The Baltimore Sun


Jamie Foxx

(J Records, **)


Shortly after taking home an Oscar for his unforgettable portrayal of Ray Charles in the movie Ray, Jamie Foxx released his second studio album, 2005's Unpredictable. It was an out-of-the-box success, selling more than 500,000 copies the first week in stores. The CD, featuring the smash title track and "DJ Play a Love Song," quickly went double platinum.

Three years later, the actor-cum-singing sensation delivers Intuition, the follow-up to his pop breakthrough, in stores today. On screen, Foxx is magnetic as he melts into his characters. But his singing, though technically fine, isn't nearly as nuanced or as colorful.

Just as he did on Unpredictable, Foxx couches his smooth vocals in super-sleek tracks tailored for either the clubs or the bedroom. It's trendy, high-gloss R&B; laced with slightly sleazy lyrics that center on the various ways Foxx ensnares his fly honeys. Throughout Intuition, the artist, who turned 41 this month, is still an actor: He convincingly portrays a sex-obsessed playboy nearly half his age.

To help him with this characterization, Foxx enlists a bevy of white-hot names in R&B; and hip-hop, including the Dream, Lil' Wayne, T.I., T-Pain, Timbaland and the ubiquitous Ne-Yo. Most times, Foxx comes off as a guest on his own album, crooning lines behind the rhymes of his scene-stealing collaborators.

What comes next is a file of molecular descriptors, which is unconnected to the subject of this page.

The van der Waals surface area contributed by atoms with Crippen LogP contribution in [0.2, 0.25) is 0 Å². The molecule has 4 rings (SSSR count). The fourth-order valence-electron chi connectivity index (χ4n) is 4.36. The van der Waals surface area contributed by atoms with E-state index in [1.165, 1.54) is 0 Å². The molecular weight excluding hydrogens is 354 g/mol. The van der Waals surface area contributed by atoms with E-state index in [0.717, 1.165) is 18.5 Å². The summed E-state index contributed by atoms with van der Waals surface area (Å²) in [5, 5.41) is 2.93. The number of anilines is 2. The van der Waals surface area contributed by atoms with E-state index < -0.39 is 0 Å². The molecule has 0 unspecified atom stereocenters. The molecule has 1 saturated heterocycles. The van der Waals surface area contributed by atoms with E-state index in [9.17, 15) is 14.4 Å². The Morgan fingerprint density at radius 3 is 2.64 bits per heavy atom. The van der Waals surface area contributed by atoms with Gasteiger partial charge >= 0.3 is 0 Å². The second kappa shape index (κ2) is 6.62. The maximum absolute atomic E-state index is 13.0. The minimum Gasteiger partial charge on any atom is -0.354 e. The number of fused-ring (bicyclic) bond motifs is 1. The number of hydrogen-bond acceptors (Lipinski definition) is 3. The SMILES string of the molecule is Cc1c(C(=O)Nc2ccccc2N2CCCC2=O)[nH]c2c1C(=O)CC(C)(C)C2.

Ever the chameleon, he easily blends into the heavily programmed, beat-driven arrangements - most ideal for the mind-numbing wasteland known as modern urban radio. Limp, robotic cuts such as "Number One" and "Digital Girl" are prime examples.

But here and there, Foxx and his producers manage to come up with charmers. "I Don't Know," for instance, is a sexy standout with a largely unadorned, two-step groove that recalls Marvin Gaye's classic "I Want You." It's a fleeting glimpse of Foxx as a mature seducer. If Intuition had more numbers like that, the album would be far more interesting. But as it stands, the CD is overly cautious, self-consciously trendy and ultimately forgettable - nothing like the Foxx seen in the movies.

Download these: : "Just Like Me" and "I Don't Know"

Rashod D. Ollison

Copyright © 2021, The Baltimore Sun, a Baltimore Sun Media Group publication | Place an Ad